Epidemic Sound sat down with marketing attorney Robert Freund to discuss the legal landscape for businesses who create and publish content online.
Quoted in articles by The Wall Street Journal, The New York Times and Forbes, Robert shares his tips on what to consider when using music in marketing content, and what you should look for in a music provider.
- Publishing content globally on more platforms increases legal complexity
- Be careful to choose not only royalty-free, but PRO-free, music
- Risks and lawsuits are increasing
- Access to music does not mean permission to use it for commercial purposes
- ‘Good faith’ or business size won’t protect you from litigation
- Find a ‘one-stop shop’ music provider that can sort out the licensing for you
- Epidemic Sound’s license eliminates risk and administrative complexities
1. Publishing content globally on more platforms increases legal complexity
With new content formats and platforms available at their fingertips, brands have more marketing opportunities than ever. But different platforms, from traditional broadcast and live events to streaming and social media, create more complexity for brands using music. Publishing in different markets adds even more layers to this.
“It really is important to pay attention to how the different platforms work and what the various countries' laws are,” says Robert. “That can get very complicated very quickly, especially if you have a large number of pieces of content and a large number of platforms.”
He explains that traditional rights clearing for commercial music requires time-consuming compliance work: “Brands that are engaging in advertising across different channels, in different media and in different ways, have much more of a burden placed upon them if they need to do traditional rights clearance for all those activities”.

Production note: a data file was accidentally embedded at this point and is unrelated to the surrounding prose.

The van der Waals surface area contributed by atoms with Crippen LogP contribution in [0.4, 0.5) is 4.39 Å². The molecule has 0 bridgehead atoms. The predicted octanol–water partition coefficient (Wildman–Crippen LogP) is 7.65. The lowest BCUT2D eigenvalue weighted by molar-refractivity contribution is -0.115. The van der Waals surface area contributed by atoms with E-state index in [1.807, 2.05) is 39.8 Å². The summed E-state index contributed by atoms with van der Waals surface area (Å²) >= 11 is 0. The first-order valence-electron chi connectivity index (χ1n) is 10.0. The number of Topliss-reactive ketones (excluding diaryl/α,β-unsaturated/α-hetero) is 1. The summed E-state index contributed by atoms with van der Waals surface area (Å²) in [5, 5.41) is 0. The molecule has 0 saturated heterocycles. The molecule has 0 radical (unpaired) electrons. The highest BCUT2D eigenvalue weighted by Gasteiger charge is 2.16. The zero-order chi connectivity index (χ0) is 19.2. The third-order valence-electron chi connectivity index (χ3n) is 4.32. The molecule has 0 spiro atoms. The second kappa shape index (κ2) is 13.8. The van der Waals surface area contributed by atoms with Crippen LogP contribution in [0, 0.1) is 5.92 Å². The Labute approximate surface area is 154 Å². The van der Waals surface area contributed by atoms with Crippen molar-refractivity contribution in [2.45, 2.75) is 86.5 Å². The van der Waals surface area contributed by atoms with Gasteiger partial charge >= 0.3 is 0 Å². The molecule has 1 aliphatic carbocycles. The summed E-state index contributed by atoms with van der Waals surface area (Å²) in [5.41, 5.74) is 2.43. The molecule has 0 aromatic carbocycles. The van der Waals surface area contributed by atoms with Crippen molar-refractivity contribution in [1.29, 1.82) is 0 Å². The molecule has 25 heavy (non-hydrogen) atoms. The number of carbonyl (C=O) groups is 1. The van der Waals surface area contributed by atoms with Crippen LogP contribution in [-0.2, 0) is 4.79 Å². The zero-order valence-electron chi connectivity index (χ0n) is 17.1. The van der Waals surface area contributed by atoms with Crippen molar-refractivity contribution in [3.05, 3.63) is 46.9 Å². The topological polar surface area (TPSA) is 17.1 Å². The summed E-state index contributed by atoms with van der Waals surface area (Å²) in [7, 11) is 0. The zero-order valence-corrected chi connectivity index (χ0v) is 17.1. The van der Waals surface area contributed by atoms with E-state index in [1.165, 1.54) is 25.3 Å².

2. Be careful to choose not only royalty-free, but PRO-free, music
Businesses often turn to royalty-free music catalogs for their licensing needs, but this term can be misleading. Robert advises brands to look for a provider that is not just royalty-free, but that also offers public performance rights, which are essential when making content publicly available.
This means that to minimize legal risk and rights administration, the music you choose shouldn’t be affiliated with a performance rights organization, also known as a PRO.
“It’s very important because royalty-free can mean a lot of different things,” Robert explains. "It's kind of a general term and it's a mistake to think that just because something claims to be royalty-free, that means I can use this content however I want, wherever I want, in any context.”
He admits that the lack of transparency about what is supposedly royalty-free music is problematic.
“You shouldn’t need to be an IP attorney to understand what rights you're getting when you're paying for a service that's supposed to help you,” he says. “You really do need to look at specifically what rights you're being granted before you can safely use that music in the way that you want to.”
3. Risks and lawsuits are increasing
While new platforms and formats offer exciting marketing opportunities, a lack of knowledge about the surrounding legal landscape leads to higher risks and more lawsuits for the brands involved. You’ll often catch these cases on the news, and they show no signs of slowing down.
“In the light of the news and media attention to these sorts of cases, I would expect that rights-holders would be more aggressive in pursuing claims against infringers,” Robert says.
He adds that there’s potentially an even larger number of cases that aren’t resolved publicly. “It's hard to keep track of exactly how many lawsuits are being filed, especially if they're resolved before a complaint is filed,” he continues. “A significant amount of disputes and a lot of money is exchanged without anyone ever knowing.”
4. Access to music does not mean permission to use it for commercial purposes